The senior seminar was the most challenging and rewarding aspect of the program. We had two professors, Fr. Massa and Fr. Grimes, who led extremely engaging discussions which required us to critically analyze issues and draw out “original thought.” The opportunity to exercise those skills was the true benefit of the program.
3) What did you write your thesis on? How did you get interested in that topic?
I wrote to investigate the degree to which Union General William T. Sherman’s “March to the Sea” during the Civil War fit a “total war” paradigm (which is typically characterized, in part, by an absence of rules or restraint in the conception and execution of military campaigns). As an NROTC Midshipman and student of military history, I considered it important that, when looking back on successful military campaigns to guide our conduct of operations today, we need to be clear on what it is we are being taught.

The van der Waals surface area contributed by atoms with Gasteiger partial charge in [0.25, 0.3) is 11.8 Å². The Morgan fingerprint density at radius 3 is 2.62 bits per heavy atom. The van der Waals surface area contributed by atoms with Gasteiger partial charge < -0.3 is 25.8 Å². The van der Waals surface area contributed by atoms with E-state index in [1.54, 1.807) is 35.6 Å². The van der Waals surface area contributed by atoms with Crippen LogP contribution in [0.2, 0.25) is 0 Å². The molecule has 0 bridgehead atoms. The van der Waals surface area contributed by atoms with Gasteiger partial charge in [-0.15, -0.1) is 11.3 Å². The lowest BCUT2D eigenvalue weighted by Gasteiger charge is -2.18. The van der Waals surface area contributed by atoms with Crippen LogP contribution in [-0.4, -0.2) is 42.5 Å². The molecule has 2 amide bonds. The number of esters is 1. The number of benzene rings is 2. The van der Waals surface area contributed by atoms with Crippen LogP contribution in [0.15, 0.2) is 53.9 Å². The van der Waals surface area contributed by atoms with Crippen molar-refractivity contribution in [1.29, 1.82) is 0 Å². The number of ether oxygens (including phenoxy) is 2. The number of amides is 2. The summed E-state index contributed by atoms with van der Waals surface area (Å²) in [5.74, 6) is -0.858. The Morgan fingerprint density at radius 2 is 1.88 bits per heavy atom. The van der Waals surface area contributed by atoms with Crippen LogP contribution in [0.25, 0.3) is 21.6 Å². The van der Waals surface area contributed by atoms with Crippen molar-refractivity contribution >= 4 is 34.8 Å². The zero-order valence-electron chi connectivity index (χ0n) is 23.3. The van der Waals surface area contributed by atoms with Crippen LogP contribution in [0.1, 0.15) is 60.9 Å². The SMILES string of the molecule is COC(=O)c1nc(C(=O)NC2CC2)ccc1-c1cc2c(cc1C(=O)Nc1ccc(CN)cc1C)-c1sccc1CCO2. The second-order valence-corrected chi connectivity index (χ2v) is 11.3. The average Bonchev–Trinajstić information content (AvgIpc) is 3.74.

4) How did American studies prepare you for your career in Law?
Quite simply, I first learned the mechanics of critical analysis, which I use now on a daily basis, in the American Studies Program. Moreover, the program’s interdisciplinary approach is a great exercise for learning how to evaluate a problem from multiple angles, so as to consider the perspective, context and agenda of sources of information.
5) Do you have any advice for current American Studies students?
Find what you enjoy doing and do it well. If you are happy in your career and your name is associated with quality work, you will be successful in whatever line of work you choose. I guarantee it.